One of Wall Street's dirtiest tricks is how short sellers can wage vicious public relations campaigns against a company in hopes of driving its share price down.
It's a perfectly legal practice, and short sellers can go on TV and rail against companies without disclosing that they stand to make a substantial profit if the stock drops.
And that's exactly what's been happening to Aphria Inc. (NYSE: APHA).
But the short sellers have got it all wrong, and that presents a huge opportunity for investors to scoop up shares before the market figures that out.
Here's what's going on with Aphria stock – and why it could potentially double your money…
How the Short-Selling Scheme Works
Bearish investors can sell shares of stock short, called short selling, by borrowing those shares from other investors and selling them in the open market. When it's time to return the borrowed shares, they hope to buy them back at a lower price. They then return the shares to the original owners and pocket the difference in price.
But if the share price goes up after they short the stock, they are on the hook for all of the losses, which are potentially infinite if the share price keeps rising.
That's why they don't want to leave things to chance.
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Prominent short sellers can be found writing and talking about how the company has all sorts of problems. They hope to convince other investors to sell their stock and drive down the price for them.
And the worst part is that they can criticize the company without disclosing that they sold its stock short or even proving that their "information" is actually correct.
But savvy traders can make a quick gain by going against the short sellers, especially if the company is strong. Recall the battle for Herbalife Ltd. (NYSE: HLF) in 2014. HLF stock took a beating when hedge fund manager Bill Ackman shorted the stock and waged a public war against it. He ended up getting demolished and abandoning his position.
Herbalife is now up 60% on the year. Revenue grew at a rate of 7.7%, EBITA at a rate of 4%, and free cash flow at a rate of 1.2%. It holds $1.28 billion in cash and $2.17 billion in debt on its balance sheet.
In other words, Ackman's argument against the firm couldn't stand up to their solid financials and business growth.
Real earnings results beat a famous investor criticizing the company on TV.
And that's exactly what's happening with Aphria right now.
Money Morning Director of Cannabis Investing Research Greg Miller calls it a beautifully wrapped-up December buying opportunity.
Why Aphria will Destroy the Short Sellers
The short sellers' talking points against Aphria allege, among other things, that Aphria engaged in some inappropriate transactions in Jamaica, Colombia, and Argentina.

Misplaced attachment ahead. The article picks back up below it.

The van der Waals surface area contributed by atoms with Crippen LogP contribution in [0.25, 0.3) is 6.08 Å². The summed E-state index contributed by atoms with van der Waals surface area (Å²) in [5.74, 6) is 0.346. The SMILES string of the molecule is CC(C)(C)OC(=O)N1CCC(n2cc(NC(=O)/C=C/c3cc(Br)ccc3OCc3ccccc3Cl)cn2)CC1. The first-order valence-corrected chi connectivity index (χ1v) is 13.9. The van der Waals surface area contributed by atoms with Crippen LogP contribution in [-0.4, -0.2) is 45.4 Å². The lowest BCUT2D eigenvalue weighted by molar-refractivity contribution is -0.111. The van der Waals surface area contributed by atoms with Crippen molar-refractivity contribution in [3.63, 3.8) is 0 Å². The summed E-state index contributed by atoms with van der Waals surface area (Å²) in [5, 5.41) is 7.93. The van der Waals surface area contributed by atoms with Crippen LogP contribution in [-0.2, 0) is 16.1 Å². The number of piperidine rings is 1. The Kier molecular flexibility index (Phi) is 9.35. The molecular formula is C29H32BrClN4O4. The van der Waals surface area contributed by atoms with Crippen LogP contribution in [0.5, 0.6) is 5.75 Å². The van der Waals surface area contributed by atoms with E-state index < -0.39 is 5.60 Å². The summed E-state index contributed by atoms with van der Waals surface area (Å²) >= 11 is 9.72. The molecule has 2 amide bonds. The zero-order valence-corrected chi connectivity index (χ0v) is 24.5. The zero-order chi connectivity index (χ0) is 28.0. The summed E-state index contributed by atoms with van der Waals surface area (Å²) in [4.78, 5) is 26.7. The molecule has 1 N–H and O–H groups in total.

Unfortunately, the company lost the public relations battle by not quashing those allegations immediately. But since the short sellers had very little substance on which to rely, the current price dip means that shares are cheap.
Aphria stock is down a massive 70% since peaking on Sept. 12. That includes the 23% single-day plunge on Dec. 3 after Quintessential Capital Management and Hindenburg Research issued a research report about the company titled "The Black Hole." They were particularly distraught about the company's recent $212.3 million (C$283.5 million) Latin American acquisitions appearing to be largely worthless, including an abandoned building in Jamaica and overvalued price paid for a company in Argentina.
Aphria did not fully respond until the next day, after its stock was halted for trading.
However, Aphria was firm that it "unequivocally stands behind" its acquisitions. And management put their money where their mouths were by buying more than $3.1 million worth of Aphria shares.
Such heavy buying by insiders who know the intimate details of the company – and stand to gain the most if the stock bounces back – says a lot about the company's prospects for growth.
Miller says the allegations made by the short artists are "less than meets the eye – a lot less." The claims they made centered on negative cash flow, quality problems, and affiliate transactions at inflated prices. But they don't hold water.
Negative cash flow is a common condition among start-ups and cannabis companies in general, so that is not much of a tell. These companies are still in the investing phase of their life cycles and cannot be expected to cover all expenses so soon.
As for the quality of its product, Aphria's business model centers on catering to a mass market instead of high-end buyers. Compare its strategy to brewer Anheuser-Busch InBev S.A. (NYSE: BUD). It makes a fortune selling to the masses and leaving the designer beers to others.
That's simply not a reason to avoid a company.
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